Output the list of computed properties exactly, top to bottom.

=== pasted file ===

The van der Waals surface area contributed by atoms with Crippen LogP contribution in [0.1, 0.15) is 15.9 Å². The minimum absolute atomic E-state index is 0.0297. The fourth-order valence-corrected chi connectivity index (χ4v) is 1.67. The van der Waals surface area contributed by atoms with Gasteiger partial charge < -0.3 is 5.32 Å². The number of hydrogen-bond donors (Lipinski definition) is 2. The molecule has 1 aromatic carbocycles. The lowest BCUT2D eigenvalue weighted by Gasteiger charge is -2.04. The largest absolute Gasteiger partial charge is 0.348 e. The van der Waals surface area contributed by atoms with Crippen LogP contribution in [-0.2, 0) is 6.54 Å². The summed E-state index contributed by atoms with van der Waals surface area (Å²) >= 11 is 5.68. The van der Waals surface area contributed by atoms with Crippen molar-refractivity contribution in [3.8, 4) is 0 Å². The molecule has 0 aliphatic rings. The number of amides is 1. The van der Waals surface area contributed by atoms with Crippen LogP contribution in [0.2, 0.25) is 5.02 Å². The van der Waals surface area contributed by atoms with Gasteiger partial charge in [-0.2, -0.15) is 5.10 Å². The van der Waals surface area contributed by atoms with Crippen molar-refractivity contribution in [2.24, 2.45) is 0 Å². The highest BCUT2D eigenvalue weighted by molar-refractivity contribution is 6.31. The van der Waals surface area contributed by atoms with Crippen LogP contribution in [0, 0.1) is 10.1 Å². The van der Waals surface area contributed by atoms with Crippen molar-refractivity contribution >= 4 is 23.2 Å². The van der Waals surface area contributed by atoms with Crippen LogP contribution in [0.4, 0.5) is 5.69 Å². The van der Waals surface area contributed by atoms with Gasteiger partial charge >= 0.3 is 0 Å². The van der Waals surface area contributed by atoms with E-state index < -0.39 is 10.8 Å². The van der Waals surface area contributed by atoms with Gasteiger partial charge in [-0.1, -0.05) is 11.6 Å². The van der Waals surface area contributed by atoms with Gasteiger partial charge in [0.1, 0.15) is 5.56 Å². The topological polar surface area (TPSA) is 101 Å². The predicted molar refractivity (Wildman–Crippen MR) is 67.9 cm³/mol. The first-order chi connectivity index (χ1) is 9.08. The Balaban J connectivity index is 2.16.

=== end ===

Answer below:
The van der Waals surface area contributed by atoms with Crippen LogP contribution in [0.1, 0.15) is 15.9 Å². The minimum absolute atomic E-state index is 0.0297. The fourth-order valence-corrected chi connectivity index (χ4v) is 1.67. The van der Waals surface area contributed by atoms with Gasteiger partial charge < -0.3 is 5.32 Å². The number of hydrogen-bond donors (Lipinski definition) is 2. The molecule has 1 aromatic carbocycles. The lowest BCUT2D eigenvalue weighted by Gasteiger charge is -2.04. The largest absolute Gasteiger partial charge is 0.348 e. The van der Waals surface area contributed by atoms with Crippen LogP contribution in [-0.2, 0) is 6.54 Å². The summed E-state index contributed by atoms with van der Waals surface area (Å²) >= 11 is 5.68. The van der Waals surface area contributed by atoms with Crippen molar-refractivity contribution in [3.8, 4) is 0 Å². The molecule has 0 aliphatic rings. The number of amides is 1. The van der Waals surface area contributed by atoms with Crippen LogP contribution in [0.2, 0.25) is 5.02 Å². The van der Waals surface area contributed by atoms with Gasteiger partial charge in [-0.2, -0.15) is 5.10 Å². The van der Waals surface area contributed by atoms with Crippen molar-refractivity contribution in [2.24, 2.45) is 0 Å². The highest BCUT2D eigenvalue weighted by molar-refractivity contribution is 6.31. The van der Waals surface area contributed by atoms with Crippen LogP contribution in [0, 0.1) is 10.1 Å². The van der Waals surface area contributed by atoms with Crippen molar-refractivity contribution >= 4 is 23.2 Å². The van der Waals surface area contributed by atoms with Crippen LogP contribution in [0.4, 0.5) is 5.69 Å². The van der Waals surface area contributed by atoms with Gasteiger partial charge >= 0.3 is 0 Å². The van der Waals surface area contributed by atoms with E-state index < -0.39 is 10.8 Å². The van der Waals surface area contributed by atoms with Gasteiger partial charge in [-0.1, -0.05) is 11.6 Å². The van der Waals surface area contributed by atoms with Gasteiger partial charge in [0.1, 0.15) is 5.56 Å². The topological polar surface area (TPSA) is 101 Å². The predicted molar refractivity (Wildman–Crippen MR) is 67.9 cm³/mol. The first-order chi connectivity index (χ1) is 9.08. The Balaban J connectivity index is 2.16.